search, and Dinsmoor was accordingly released.
Later the tribe left that part of the country,
and on coming to a stream which crossed their
line of march the chief entered his canoe; but
as Dinsmore was about to push it off and step
into the stern the chief told him that he must
go no further. John pleaded that the Indians
would kill him if he lost the chief's protection,
but the latter said: "No, \'ou much honest
man, John. You walk to Boston," and giv-
ing him some nuts an>i bear's grease he told
him where he could conceal himself in a cave
until the rest of the Indians had crossed the
river. His parting words were: "Indian
and French have all this country. You walk
to Boston, take English canoe and walk to
your own country: you much honest man,
John." Dinsmoor found the cave, and waited



there for three days watchinfj tribe after tribe
pass until all were gone. He then started to
make his way to "the Gorges," but nearly
perished from hunger, and would have suc-
cumbed had it not been for some cranberries
which he found in a swamp. He reached the
fort in safety, and then took passage by sea to
Boston. From there he went to Rockingham
county, N. H., where a colony of Scotch-
Irish had settled in Nutfield township, now
Derry. Here he found old friends from
Londonderry, Ireland, and either through
sympathy for his sufferings, or as an induce-
ment for him to stay there, the proprietors of
the settlement deeded to him and his heirs
si.xty acres of land in Jee. As he was a mason
by trade, he built a stone house for himself and
sent for his family. After their arrival in
1730 he divided the farm between the two
children, both of whom were married and had
families, and he and his wife lived in the stone
house with his son-in-law. This house was
a noted point between Derry and Windham,
and until recently the location of the front
door stone was marked by an early apple tree
in the garden of P. D. Scott, generally known
as the Hopkins place. John Dinsmoor, or
"Daddy Dinsmoor," as he was called, died in

His son Robert brought to America his
wife, Margaret Orr, and four children, and
lived upon what is now known as the Barnet
field, the westerly field south of the brook
near the Scott house, and by the railroad. It
is near or was a part of the land given to John
Dinsmoor. The house stood on the top of
the hill a few rods west of an old cellar, about
fifteen rods north of the railroad, and some
forty rods west of the old highway, now dis-
continued. Soon after the death of his father
he moved to a farm in Windham, N. H.,
which has ever since been in the possession of
some of his descendants, and is now the resi-
dence of Edwin O. Dinsmoor. The dwelling
house is on or near the site selected by Robert
on a fine swell of land, and commands a wide
view to the east and south. The town records
of Windham show that he was prominent in
local affairs. He was one of three commis-
sioners appointed to organize the town, March
8, 1742, and was elected a selectman on that
daj'. The next year he served on the com-
mittee on lawsuits, formed presumably to pro-
tect the actual settlers from claims made by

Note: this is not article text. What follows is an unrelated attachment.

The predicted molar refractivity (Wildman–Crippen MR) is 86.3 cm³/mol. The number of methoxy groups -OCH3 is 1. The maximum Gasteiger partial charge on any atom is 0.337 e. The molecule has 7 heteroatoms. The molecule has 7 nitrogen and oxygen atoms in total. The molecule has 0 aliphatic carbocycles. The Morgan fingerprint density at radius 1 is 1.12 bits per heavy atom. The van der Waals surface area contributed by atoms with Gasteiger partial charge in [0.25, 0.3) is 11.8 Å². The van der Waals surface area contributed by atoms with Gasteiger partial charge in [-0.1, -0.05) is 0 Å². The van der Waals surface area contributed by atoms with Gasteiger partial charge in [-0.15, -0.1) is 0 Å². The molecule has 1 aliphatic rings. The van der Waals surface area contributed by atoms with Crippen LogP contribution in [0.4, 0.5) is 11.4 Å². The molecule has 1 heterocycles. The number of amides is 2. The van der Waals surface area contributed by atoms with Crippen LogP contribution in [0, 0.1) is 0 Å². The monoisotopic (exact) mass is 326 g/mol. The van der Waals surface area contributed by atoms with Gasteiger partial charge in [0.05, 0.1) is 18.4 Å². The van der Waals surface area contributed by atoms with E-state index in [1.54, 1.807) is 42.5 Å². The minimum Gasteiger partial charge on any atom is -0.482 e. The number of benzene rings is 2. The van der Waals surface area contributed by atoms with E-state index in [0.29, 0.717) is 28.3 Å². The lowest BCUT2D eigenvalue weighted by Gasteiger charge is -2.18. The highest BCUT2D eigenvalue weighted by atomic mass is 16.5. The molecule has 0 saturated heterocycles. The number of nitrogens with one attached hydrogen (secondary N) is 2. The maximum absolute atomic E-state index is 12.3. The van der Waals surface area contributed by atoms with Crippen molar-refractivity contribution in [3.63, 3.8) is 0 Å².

patentees of the Crown. In 1744-45-46-47

and 50 he was moderator at the annual town
meetings, which as is well said in the " History
of Windham, N. Y.," from which these histo-
rical facts have been taken, " not only indi-
cates his urbanity of manners, his knowledge
of parliamentary law and his tact in governing
men, but also the esteem of his fellow citi-
zens." He died of fever and ague October
14, 1751, at the age of fifty-nine years. His
widow survived him until June 2, 1752. Of
their four sons, Samuel died November 12,
1753, aged twenty. The estate was divided
by lot among the other three, John, the eldest,
drawing the land north of the homestead,
comprising the farms lately occupied by John
and Daniel Kelly. Robert, the second son,
drew the homestead, and William, the west
portion lying south and west of "Jenny's
Hill " and extending to Cobbett's pond.

John Dinsmoor married Martha, .daughter
of Justice James McKeen, of Londonderry,
and passed his life at Windham, where he held
many prominent official positions, having been
town clerk, moderator of the town meeting, se-
lectman, justice of peace, delegate to the Pro-
vincial Congress at Exeter in 1775, ^"^ elder in
the Presbyterian Church. He had thirteen
children, of whom, the youngest, William, was
born at Windham in 1767. As a young man
of twenty years he went to Charlestown,
Mass., and engaged in mercantile business.
He wedded Catherine H., daughter of Gavin
Brown, an Englishman, who resided in State
street, Boston, on the north side, at the point
now occupied by the Merchants Bank. At
the time of the Boston Massacre the family,
hearing the firing in the streets, fied from the
house and did not return for two days, when,
to their surprise they found it just as they had
left it, which speaks well for the honesty of
the citizens of that town. Mrs. Dinsmoor
died at Boston in 1830, and her husband fol-
lowed her six years later. They had three
children: Catherine, born in 1805, died in
1857, who married Charles E. Bowers, of the
Adams Express Co.; Eliza, born in 1807,
died in 1827; and W'illiam B.

The late William B. Dinsinore was born
in Boston in 18 10, and was sent in boyhood to
Pinkerton Academy, at Derry, N. H. After
completing his course there he returned home,
but his father discovered, on testing his ac-
quirements, that he was a very poor penman,
and knowing the importance of a good hand-
writing to a business man he selected a good



teacher of penmanship, with whom the young
man gained unusual proficiency in the art. In
this painstaking attention to detail on the part
of both father and son may be found the
secret of their success, and the quality was
constantly shown in \\'illiam B. Dinsmore's
work in the Adams Express Company, to
which the best part of his life was given. It
would not be possible to give the history of
one without outlining that of the other, so
closely are they identified. In 1840 when